Mucking and grinding . . .
WHEN SCOTT HARTNELL went under the knife on Friday to repair his fractured left big toe, he joined a long list of Flyers to undergo a similar procedure as a result of a blocked shot.
From Simon Gagne and Chris Pronger to Jeff Carter, Brayden Schenn and James van Riemsdyk, the Flyers have had quite a few unlucky breaks. They have affected forwards and defensemen equally?
Are protective, plastic shields for skates an option to keep the Flyers just a little more healthy in the shortened season? Yes and no. The Flyers cannot make players wear them.
"It's an issue right now and we're trying to deal with it," general manager Paul Holmgren said. "I've talked to them about them, yeah, but it hinders the guys a little bit. I don't know how to explain it other than you don't want to mess with a player's skates. It's a little bit of an issue."
You may not notice them during games, but Braydon Coburn, Brayden Schenn and Nick Grossmann regularly wear them. They come in clear and black varieties to blend in with skates.
The problem is that they also add bulk to the side of a skate, causing players to sometimes slide out when making a turn as plastic hits the ice. Next time you see a still photo of a player making a turn, notice how close the side of his skate is to the ice and you'll understand why they are not a reality for all players.
"Whether they can make these protective devices smaller or lighter, I don't know," Holmgren said. "But we haven't found the right formula yet in order to get all of our players to wear them."
When the Flyers landed in New York early Monday morning, rookie Scott Laughton gathered his bags in preparation for his journey back to Oshawa, Ontario.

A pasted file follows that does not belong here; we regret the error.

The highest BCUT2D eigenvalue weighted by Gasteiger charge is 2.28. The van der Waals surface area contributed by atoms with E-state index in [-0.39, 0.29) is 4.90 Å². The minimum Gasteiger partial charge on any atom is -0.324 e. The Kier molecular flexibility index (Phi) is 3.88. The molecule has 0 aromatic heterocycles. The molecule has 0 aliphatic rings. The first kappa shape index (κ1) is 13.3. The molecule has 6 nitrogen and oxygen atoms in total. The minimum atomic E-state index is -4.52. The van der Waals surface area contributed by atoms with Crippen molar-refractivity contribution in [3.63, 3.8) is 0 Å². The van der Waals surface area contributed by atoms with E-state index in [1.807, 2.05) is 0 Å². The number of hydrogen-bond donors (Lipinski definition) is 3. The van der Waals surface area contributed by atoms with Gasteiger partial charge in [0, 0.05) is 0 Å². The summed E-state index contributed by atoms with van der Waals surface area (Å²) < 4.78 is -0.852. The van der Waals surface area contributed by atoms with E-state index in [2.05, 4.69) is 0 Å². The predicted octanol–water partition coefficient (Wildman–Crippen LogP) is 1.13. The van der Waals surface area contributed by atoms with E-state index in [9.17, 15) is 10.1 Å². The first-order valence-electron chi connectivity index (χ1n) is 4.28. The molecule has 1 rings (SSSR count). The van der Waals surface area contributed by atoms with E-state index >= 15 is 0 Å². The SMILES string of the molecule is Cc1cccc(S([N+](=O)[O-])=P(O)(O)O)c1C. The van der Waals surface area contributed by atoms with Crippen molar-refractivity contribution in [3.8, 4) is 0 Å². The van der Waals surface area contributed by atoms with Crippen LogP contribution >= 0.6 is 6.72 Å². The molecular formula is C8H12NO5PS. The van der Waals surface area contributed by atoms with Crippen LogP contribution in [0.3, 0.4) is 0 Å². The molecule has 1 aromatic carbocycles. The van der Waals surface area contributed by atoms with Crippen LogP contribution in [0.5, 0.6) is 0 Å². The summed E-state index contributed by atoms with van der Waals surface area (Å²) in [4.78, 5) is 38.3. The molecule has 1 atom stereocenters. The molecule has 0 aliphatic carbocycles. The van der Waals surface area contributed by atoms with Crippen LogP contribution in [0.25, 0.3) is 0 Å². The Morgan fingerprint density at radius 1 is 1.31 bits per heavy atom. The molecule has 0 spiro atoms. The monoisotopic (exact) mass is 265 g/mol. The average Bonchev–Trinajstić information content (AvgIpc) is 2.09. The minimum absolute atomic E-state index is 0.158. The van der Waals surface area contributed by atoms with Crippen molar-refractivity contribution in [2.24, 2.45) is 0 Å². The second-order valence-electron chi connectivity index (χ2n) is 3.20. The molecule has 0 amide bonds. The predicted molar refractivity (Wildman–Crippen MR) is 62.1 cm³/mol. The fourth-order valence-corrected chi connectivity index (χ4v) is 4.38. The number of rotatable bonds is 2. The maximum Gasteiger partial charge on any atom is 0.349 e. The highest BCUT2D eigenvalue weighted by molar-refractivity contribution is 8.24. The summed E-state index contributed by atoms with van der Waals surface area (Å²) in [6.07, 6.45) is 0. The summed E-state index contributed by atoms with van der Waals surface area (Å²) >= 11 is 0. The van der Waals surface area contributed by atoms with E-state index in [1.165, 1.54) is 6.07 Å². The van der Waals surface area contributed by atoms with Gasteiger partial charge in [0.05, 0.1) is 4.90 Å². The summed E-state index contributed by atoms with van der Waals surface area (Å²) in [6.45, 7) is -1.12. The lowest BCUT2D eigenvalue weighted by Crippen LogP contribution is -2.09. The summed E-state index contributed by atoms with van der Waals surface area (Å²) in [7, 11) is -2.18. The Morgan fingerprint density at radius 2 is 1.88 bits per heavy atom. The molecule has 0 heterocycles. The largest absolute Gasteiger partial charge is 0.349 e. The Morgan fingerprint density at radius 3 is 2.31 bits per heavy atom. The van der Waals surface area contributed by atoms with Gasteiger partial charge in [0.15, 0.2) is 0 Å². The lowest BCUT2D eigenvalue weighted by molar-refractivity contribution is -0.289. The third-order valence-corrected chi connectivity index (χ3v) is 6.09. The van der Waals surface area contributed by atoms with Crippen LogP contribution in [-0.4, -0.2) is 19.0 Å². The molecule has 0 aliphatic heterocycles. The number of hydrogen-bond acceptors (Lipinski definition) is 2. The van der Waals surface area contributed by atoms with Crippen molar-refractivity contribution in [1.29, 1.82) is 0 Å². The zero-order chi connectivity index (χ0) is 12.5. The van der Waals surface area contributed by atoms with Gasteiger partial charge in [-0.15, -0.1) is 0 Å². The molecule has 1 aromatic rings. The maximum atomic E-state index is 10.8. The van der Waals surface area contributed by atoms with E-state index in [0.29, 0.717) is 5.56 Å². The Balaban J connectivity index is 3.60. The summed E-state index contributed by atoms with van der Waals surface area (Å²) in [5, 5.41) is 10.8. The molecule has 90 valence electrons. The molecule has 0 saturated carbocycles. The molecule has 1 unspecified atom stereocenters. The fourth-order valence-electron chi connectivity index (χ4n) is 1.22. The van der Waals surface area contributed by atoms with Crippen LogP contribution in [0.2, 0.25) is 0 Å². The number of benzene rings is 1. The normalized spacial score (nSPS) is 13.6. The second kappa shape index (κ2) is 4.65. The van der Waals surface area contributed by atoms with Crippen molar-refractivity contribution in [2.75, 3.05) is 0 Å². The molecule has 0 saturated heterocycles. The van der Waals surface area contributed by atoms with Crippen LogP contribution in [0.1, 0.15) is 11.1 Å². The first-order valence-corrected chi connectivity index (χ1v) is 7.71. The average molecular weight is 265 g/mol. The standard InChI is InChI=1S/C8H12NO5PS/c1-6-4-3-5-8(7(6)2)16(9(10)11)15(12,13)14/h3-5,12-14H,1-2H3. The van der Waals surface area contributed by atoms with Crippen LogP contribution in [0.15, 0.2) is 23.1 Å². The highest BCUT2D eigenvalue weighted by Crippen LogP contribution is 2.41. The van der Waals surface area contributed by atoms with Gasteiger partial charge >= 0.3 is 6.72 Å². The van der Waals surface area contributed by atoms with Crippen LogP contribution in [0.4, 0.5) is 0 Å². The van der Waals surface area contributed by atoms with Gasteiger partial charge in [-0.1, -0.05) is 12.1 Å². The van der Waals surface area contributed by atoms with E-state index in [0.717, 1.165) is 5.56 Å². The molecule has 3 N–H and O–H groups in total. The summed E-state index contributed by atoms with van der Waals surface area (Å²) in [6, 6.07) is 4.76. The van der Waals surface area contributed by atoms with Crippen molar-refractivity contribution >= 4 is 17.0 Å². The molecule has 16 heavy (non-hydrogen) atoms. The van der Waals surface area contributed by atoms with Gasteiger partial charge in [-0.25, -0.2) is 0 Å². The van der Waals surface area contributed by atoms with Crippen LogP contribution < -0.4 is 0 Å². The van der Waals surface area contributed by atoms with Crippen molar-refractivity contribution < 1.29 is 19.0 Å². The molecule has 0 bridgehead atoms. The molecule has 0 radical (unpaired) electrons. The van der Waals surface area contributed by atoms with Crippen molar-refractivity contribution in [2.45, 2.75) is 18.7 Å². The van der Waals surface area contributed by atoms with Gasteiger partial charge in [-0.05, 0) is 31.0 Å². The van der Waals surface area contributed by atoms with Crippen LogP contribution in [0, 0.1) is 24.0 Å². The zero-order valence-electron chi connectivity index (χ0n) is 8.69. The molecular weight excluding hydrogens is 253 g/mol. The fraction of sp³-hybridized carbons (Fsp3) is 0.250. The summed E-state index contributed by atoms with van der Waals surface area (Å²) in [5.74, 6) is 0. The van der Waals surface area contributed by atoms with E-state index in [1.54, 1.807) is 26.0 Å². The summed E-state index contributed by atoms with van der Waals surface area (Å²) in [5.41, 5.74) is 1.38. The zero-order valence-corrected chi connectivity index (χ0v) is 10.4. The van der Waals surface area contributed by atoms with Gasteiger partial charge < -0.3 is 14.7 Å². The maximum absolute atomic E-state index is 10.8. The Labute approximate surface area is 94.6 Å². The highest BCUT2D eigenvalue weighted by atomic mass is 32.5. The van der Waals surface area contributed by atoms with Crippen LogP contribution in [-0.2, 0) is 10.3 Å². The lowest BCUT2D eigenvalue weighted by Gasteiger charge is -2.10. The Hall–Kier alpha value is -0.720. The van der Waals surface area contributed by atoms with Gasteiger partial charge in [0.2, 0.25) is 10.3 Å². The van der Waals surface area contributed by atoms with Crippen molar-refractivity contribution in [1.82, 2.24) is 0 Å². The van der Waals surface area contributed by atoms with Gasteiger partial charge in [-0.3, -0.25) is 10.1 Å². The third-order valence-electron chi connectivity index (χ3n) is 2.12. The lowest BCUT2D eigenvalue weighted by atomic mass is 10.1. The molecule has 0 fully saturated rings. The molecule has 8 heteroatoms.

Laughton, 18, was impressive in five contests - at least creating a conversation for him to stay with the big club when one wasn't a figment of anyone's imagination months ago. Only Brayden Schenn registered more hits among Flyers forwards.
Still, Laughton didn't seem quite strong enough yet to handle NHL defensemen in front of the net. He had no problem muscling his way along the boards and in the corners, but goals are scored in a 10-square foot area near the blue paint. It's a different world there.
It's fair to wonder, too, whether Laughton would have been able to acquire both the meat and skill to battle there in the final 43 games of the season, seemingly with less ice time as the games grow more important.
"It's definitely strength, getting bigger for the next level," Laughton said. "I thought my speed was pretty good here but definitely strength. I'm 190 [pounds] and want to get to 195, build strength. [I need to] get bigger in the upper body."
The Flyers are 2-4-0 through six games, yet some fans are calling for a lottery pick to target U.S.-born defenseman Seth Jones. Are you kidding me? In a normal, 82-game season, any judgments made before 20 games are premature. The same rule applies here, even in a shortened campaign.
By the way: Word from scouts on the ground in Ufa, Russia, during the World Junior Championships, is that Jones wasn't even the most impressive draft-eligible defenseman playing for the gold medal-winning Americans. Careful what you wish for.
This time around, New York will be well-rested. The Rangers were coming off back-to-back games before last Thursday's 2-1 Flyers win. The Flyers are 0-2 in the second game of their 10 back-to-back sets so far, outscored by a 10-3 margin. That's an early-season, league-wide trend, as all teams are a combined 9-16-1 so far in the second game, according to Elias Sports Bureau . . . Defenseman Luke Schenn finished off a strong weekend for the Flyers after two or three tough first games. The elder Schenn leads the team in hits with 19. Younger brother Brayden is three behind . . . Zac Rinaldo is eligible to return to the lineup Tuesday night after a 7-day run on the injury list for a leg laceration suffered in Buffalo on Jan. 20.